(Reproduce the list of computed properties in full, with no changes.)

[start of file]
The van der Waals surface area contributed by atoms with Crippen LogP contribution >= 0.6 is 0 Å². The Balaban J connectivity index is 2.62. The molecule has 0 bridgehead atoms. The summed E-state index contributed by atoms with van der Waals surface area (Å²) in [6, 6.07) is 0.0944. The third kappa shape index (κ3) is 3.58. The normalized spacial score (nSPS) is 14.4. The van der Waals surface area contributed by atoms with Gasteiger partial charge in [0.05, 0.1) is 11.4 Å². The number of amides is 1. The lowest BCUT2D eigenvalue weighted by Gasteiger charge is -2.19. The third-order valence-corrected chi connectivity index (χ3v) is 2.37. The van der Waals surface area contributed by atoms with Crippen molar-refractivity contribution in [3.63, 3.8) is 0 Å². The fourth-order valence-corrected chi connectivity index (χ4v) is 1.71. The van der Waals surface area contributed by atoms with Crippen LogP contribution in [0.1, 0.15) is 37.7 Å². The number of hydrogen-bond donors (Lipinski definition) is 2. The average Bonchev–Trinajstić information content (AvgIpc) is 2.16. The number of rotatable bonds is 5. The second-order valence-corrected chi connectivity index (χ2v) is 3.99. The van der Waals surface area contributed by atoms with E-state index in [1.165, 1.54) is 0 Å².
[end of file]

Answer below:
The van der Waals surface area contributed by atoms with Crippen LogP contribution >= 0.6 is 0 Å². The Balaban J connectivity index is 2.62. The molecule has 0 bridgehead atoms. The summed E-state index contributed by atoms with van der Waals surface area (Å²) in [6, 6.07) is 0.0944. The third kappa shape index (κ3) is 3.58. The normalized spacial score (nSPS) is 14.4. The van der Waals surface area contributed by atoms with Gasteiger partial charge in [0.05, 0.1) is 11.4 Å². The number of amides is 1. The lowest BCUT2D eigenvalue weighted by Gasteiger charge is -2.19. The third-order valence-corrected chi connectivity index (χ3v) is 2.37. The van der Waals surface area contributed by atoms with Crippen molar-refractivity contribution in [3.63, 3.8) is 0 Å². The fourth-order valence-corrected chi connectivity index (χ4v) is 1.71. The van der Waals surface area contributed by atoms with Crippen LogP contribution in [0.1, 0.15) is 37.7 Å². The number of hydrogen-bond donors (Lipinski definition) is 2. The average Bonchev–Trinajstić information content (AvgIpc) is 2.16. The number of rotatable bonds is 5. The second-order valence-corrected chi connectivity index (χ2v) is 3.99. The van der Waals surface area contributed by atoms with E-state index in [1.165, 1.54) is 0 Å².